Remote Call Framework 3.4
Proxy Endpoints

Proxy endpoints allow RCF clients to connect to RCF servers that they are otherwise unable to connect directly to.

There are a number of situations in which a client may be unable to establish a direct network connection to a server it intends to call.

  • The network address of the server may not be known to the client.
  • The network address of the server may be dynamic.
  • There may be firewalls or other network infrastructure present, preventing direct client-to-server network connections.

Proxy endpoints provide a workaround for these situations, allowing one RCF server (the proxy server) to serve as a proxy for another RCF server (the destination server). The proxy server maintains a pool of connections from the destination server, and uses these connections to allow clients to connect through to the destination server.

Configuring a Proxy Server

The proxy server accepts connections from a destination server, and keeps these connections in a connection pool. The connections are then subsequently used for clients wanting to connect to that particular destination server.

Each destination server must present a name to the proxy server. The destination server name is arbitrary and chosen by your application. The clients will use the destination server name to specify which server they want to connect to.

To set up a proxy server, you configure a RCF::RcfServer as usual, and then call RCF::RcfServer::setEnableProxyEndpoints(). Once started, the RcfServer will begin registering destination servers and proxying connections from clients to those destination servers.

// Proxy server.
int proxyPort = 50001;
RCF::RcfServer proxyServer( RCF::TcpEndpoint("", proxyPort) );
proxyServer.setThreadPool(RCF::ThreadPoolPtr(new RCF::ThreadPool(1,10)));

At any time, you can query the proxy server, for the names of the proxy endpoints that are currently available:

std::vector<std::string> proxyEndpointNames;

Configuring a Destination Server

The destination RcfServer is configured with a RCF::ProxyEndpoint parameter, specifying the network address of the proxy server, and the name the destination server will be exposed as.

// Destination server.
RCF::RcfServer destinationServer( RCF::ProxyEndpoint(RCF::TcpEndpoint(proxyIp, proxyPort), "RoamingPrintSvr") );
PrintService printService;

Once started, the destination RcfServer will begin initiating network connections to the proxy server. These connections will subsequently be used by clients to make remote calls back to the destination server.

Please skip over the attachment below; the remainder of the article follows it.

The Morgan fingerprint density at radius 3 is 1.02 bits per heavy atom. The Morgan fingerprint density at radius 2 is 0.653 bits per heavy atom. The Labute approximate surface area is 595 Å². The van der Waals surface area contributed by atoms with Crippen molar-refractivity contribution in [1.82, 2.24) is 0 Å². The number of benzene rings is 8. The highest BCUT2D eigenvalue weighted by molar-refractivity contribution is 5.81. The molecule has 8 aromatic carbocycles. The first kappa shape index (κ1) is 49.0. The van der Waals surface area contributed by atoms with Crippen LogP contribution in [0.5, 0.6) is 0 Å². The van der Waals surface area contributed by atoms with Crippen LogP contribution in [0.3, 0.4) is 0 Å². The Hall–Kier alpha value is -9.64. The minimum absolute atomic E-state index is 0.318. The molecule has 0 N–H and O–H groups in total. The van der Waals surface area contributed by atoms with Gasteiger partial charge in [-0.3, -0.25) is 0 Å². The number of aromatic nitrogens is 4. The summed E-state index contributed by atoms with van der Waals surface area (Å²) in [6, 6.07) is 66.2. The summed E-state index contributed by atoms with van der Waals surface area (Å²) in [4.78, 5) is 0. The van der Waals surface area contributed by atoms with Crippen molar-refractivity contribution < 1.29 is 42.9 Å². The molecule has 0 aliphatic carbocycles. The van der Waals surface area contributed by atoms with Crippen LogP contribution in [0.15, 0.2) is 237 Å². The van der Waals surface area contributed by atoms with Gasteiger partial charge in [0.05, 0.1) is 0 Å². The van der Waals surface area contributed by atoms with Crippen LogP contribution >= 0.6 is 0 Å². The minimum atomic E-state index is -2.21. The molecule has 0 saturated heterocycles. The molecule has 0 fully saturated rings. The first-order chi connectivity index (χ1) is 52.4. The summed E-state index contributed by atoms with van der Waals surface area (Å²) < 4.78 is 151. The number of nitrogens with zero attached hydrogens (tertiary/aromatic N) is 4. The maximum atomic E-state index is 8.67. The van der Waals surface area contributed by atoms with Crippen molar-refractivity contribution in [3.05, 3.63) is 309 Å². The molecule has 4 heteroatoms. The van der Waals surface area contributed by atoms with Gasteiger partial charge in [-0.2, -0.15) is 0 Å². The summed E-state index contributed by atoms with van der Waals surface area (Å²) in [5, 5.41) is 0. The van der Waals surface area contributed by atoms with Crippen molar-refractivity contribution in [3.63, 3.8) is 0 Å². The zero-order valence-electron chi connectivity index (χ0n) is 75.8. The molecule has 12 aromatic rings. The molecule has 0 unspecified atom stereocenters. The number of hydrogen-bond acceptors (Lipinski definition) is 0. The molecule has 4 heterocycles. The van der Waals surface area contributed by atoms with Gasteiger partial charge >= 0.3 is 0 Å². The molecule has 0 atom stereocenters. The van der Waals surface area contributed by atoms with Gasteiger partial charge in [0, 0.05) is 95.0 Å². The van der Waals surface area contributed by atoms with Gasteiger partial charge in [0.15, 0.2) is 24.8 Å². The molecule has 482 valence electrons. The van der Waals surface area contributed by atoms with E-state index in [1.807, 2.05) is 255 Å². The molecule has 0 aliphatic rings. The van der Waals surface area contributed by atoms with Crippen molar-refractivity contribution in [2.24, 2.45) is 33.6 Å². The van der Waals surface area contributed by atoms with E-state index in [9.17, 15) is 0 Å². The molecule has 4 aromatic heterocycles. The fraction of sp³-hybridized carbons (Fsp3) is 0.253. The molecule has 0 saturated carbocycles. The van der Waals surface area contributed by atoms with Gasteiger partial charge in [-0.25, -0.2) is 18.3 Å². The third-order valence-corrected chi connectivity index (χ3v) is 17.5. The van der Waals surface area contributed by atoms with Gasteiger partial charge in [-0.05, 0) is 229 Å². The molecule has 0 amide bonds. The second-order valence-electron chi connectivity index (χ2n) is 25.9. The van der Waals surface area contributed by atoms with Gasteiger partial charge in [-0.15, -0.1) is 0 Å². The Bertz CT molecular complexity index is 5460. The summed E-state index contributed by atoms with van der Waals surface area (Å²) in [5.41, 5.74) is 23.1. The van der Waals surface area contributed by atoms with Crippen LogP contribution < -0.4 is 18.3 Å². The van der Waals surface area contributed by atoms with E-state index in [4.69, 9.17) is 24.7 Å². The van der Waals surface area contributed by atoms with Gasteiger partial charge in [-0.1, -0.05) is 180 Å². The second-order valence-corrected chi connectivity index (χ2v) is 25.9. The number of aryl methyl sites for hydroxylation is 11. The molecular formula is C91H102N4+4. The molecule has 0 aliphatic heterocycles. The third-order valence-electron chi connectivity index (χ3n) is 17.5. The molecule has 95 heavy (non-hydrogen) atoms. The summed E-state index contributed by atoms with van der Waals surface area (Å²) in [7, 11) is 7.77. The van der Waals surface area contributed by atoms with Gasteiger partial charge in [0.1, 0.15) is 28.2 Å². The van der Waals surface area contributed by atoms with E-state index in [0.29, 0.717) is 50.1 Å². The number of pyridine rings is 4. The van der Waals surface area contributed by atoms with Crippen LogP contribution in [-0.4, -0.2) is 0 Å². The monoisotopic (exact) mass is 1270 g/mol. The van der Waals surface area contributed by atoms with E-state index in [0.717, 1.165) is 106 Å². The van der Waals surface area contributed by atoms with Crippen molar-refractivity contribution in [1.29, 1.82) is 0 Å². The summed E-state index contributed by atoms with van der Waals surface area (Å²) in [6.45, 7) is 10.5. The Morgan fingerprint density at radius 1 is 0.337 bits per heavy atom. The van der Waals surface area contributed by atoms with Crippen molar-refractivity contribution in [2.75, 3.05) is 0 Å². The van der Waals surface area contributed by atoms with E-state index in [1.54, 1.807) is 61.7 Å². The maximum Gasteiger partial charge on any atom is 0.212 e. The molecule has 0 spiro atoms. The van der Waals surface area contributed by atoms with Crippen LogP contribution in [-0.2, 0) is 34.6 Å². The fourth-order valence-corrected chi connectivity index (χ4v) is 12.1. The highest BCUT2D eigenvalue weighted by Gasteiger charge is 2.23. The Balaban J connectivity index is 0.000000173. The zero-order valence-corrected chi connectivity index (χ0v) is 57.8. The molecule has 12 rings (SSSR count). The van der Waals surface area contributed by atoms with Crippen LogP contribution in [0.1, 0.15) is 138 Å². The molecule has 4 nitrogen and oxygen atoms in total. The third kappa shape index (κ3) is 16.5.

Connecting Through a Proxy Server

Once the destination server and proxy server are up and running, a client can connect to the destination server by using a RCF::ProxyEndpoint and specifying the proxy server along with the name of the destination server.

// Client calling through to destination server, using in-process access to the proxy server.
RcfClient<I_PrintService> client( RCF::ProxyEndpoint(proxyServer, "RoamingPrintSvr") );
client.Print("Calling I_PrintService through a proxy endpoint.");
// Client calling through to destination server, using network access to the proxy server.
RcfClient<I_PrintService> client(RCF::ProxyEndpoint(RCF::TcpEndpoint(proxyIp, proxyPort), "RoamingPrintSvr"));
client.Print("Calling I_PrintService through a proxy endpoint.");

Using a proxied connection, the client can make remote calls as usual, and is able to disconnect and re-connect, just as with an un-proxied connection. Distinct RCF clients will have distinct network connections to the destination server, and the lifetime of any session objects created on the destination server, will be mapped to the lifetime of the clients proxied network connection.

Two-way communication using proxy endpoints

It's quite common to have a situation where clients connect to a server, but subsequently the server needs to be able to make remote calls in the opposite direction, back to the clients. We refer to this as two-way communication.

Beginning with RCF 3.0, two-way communication is supported using proxy endpoints. For example, assume we have a server process and a client process, and we want to implement two-way communication between them. In the server process, you would enable proxy endpoint support on the RcfServer:

// Server process listening on port 50001, with proxy endpoint support enabled.
RCF::RcfServer proxyServer(RCF::TcpEndpoint("", 50001));

Any server-side code that needs to make a call to the client process, would do so by using a proxy endpoint:

// Server-side code, making calls to the client process.
RcfClient<I_PrintService> client(RCF::ProxyEndpoint(proxyServer, "SomeUniqueClientId"));
client.Print("Making call from server to client.");

In the client process, you need to start a RcfServer, configured with the relevant proxy endpoint, in order to receive calls from the server process:

// Client-side configuration code, to allow calls to be received from the server process.
PrintService printService;
std::string serverAddress;
RCF::TcpEndpoint serverEp(serverAddress, 50001);
RCF::RcfServer server(RCF::ProxyEndpoint(serverEp, "SomeUniqueClientId") );